Cleveland Museum of Art

Website Content:
• Learning Games
• Pictures and/or Illustrations

Grade Appropriate:
High School / Middle School



Fri., Aug. 26, 2005 - Virtual Egyptian Museum

King Padibastet’s Tomb: The Virtual Egyptian Museum

From the site:

“This CyberMuseum brings you a collection of antiquities
never shown before in the New World. No one has seen
any of these artifacts in a “real museum” for the past 25 years.

Now, you can.

We hope the images, side commentaries, and interactive
reference tools we prepared for you will take you on a
different kind of exploration of ancient Egypt—the most
stable, enduring society in the story of mankind.”


Fri., Aug. 26, 2005

Found on:
PBS Teacher Previews: August 28 - September 3, 2005

"Made in China"
Station> Middle / High School
TPT -- Twin Cities Public Television

Log on to this Web site, produced by PBS member station TPT, to
learn about Chinese art history through the world-renowned
collection of the Minneapolis Institute of Arts.
[NOTE: Click on “Resources” for related web sites. – Phyllis ]


"Holy Cow"
TV> PBSOL> Elementary / Middle / High School
Sunday, August 28, 2005
8 - 9:00 pm
Where did the cow come from? And what is it about cows that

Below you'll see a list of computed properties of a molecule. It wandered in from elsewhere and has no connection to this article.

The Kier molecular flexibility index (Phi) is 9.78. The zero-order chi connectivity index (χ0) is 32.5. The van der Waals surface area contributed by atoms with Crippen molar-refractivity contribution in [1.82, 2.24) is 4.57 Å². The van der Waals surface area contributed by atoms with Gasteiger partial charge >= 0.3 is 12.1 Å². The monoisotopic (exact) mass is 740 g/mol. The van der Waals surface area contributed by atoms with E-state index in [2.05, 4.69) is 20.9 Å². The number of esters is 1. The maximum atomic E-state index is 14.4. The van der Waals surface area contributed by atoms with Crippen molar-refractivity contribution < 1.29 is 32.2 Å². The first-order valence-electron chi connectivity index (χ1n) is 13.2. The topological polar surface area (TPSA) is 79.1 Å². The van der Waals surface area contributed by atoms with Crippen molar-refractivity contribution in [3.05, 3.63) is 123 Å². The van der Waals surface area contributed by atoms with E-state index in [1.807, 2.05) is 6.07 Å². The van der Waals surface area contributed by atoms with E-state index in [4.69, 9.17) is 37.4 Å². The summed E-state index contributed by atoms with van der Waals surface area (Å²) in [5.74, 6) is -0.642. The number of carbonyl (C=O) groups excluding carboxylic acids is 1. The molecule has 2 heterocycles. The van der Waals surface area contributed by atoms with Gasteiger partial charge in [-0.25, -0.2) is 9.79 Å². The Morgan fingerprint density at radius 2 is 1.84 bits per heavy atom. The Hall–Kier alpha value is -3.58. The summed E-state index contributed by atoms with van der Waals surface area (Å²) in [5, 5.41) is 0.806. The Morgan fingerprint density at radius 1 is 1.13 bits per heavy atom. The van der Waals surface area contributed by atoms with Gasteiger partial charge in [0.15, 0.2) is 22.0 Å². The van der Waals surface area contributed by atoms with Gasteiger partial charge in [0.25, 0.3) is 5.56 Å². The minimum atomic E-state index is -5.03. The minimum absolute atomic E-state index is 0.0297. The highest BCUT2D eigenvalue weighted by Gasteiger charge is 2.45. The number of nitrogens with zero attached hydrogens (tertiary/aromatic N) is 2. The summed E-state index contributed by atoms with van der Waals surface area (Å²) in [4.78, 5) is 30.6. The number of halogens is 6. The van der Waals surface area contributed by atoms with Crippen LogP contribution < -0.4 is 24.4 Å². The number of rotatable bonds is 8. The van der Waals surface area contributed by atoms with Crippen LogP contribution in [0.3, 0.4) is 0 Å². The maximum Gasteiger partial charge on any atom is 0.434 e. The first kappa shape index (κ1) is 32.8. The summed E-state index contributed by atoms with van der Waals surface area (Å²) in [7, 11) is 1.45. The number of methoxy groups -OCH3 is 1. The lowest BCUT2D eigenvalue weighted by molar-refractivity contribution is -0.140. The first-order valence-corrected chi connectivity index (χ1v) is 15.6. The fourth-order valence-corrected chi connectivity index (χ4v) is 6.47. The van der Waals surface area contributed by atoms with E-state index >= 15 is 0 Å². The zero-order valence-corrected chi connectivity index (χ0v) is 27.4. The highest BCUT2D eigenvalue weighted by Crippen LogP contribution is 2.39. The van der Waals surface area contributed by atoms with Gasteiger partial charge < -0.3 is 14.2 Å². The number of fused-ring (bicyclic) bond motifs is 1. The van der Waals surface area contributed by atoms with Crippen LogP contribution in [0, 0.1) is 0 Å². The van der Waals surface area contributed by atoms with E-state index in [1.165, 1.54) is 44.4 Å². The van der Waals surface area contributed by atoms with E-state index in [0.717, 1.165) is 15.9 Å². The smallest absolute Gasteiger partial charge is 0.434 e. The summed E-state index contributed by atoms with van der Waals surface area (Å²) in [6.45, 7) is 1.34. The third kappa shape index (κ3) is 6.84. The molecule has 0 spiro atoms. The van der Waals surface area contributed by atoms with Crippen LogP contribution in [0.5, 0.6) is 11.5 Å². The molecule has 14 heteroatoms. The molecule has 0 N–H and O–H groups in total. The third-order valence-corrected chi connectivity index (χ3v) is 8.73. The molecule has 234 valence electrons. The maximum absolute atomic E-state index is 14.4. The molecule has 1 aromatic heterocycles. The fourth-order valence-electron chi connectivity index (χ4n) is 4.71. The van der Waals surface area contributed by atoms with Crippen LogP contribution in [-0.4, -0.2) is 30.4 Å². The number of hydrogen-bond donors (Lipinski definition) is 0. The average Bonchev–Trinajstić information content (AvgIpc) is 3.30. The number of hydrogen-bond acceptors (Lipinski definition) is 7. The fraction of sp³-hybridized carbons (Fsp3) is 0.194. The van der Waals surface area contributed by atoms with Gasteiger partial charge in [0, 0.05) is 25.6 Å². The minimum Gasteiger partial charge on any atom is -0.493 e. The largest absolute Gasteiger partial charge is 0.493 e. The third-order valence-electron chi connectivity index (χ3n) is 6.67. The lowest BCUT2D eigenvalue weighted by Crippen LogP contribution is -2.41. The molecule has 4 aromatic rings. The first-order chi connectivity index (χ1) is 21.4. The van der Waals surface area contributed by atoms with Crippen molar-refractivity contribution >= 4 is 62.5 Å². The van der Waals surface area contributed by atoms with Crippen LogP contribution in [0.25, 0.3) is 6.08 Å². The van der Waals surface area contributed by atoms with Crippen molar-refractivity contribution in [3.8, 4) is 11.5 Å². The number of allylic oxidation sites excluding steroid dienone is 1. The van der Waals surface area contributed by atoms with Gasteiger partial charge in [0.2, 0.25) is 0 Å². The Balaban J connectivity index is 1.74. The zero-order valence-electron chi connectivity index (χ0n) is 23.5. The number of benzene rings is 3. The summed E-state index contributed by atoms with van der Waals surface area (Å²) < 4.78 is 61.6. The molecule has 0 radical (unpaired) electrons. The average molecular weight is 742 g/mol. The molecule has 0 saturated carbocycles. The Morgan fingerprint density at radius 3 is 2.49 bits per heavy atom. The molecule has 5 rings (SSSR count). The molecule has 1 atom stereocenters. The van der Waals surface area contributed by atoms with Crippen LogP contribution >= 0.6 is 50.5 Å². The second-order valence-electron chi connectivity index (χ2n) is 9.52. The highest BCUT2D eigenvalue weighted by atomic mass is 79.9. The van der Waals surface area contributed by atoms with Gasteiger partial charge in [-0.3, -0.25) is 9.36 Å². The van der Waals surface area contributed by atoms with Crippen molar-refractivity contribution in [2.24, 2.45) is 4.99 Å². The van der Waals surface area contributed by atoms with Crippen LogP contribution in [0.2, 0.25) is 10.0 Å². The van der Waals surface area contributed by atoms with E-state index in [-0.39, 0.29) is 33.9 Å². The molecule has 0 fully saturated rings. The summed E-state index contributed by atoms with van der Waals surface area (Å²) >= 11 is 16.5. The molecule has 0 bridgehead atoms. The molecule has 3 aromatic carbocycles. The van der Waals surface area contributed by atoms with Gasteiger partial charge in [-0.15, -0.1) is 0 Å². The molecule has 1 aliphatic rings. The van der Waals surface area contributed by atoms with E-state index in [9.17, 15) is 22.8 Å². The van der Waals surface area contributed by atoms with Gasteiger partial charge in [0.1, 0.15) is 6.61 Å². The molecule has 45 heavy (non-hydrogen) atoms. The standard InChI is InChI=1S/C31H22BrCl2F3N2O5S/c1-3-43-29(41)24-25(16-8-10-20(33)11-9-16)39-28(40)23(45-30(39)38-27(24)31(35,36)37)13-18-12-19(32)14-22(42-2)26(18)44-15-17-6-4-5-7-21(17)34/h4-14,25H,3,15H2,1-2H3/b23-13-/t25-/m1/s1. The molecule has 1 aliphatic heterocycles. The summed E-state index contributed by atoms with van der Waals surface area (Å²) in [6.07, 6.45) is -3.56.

makes them the most successful and influential domestic animal
on earth? Tune in for this story of how people have changed the
cow and how the cow has changed people. (CC, Stereo, DVI, 1

Log on and learn more about mad cow disease. What is it? How
can it be prevented?

"Hiding and Seeking"
TV> PBSOL> MARC> Middle / High School
Tuesday, August 30, 2005
10 - 11:30 pm
An Orthodox Jewish father tries to alert his adult sons to the
dangers of creating impenetrable barriers between themselves
and those outside their faith. He takes them on an emotional
journey to Poland to track down the family who risked their
lives to hide their grandfather for more than two years during
World War II. Explore the Holocaust's effect on faith in God,
as well as faith in one's fellow human beings. (CC, Stereo, 1

Log on to the companion Web site to learn more about the issues
raised in the film.

Website Launch:
Monday, August 29, 2005

Copyright 2005 PBS Online.

Thursday, August 25, 2005


Thurs., Aug. 25, 2005 - China

Teachnology, Inc
Home > Teacher Resource > Subject Matter > Social Studies > China
Scroll down for links to sites about China.

©2005 Teachnology, Inc. All rights


Thurs., Aug. 25, 2005 - International Relations & Foreign Policy

Resources for the study of International Relations and Foreign Policy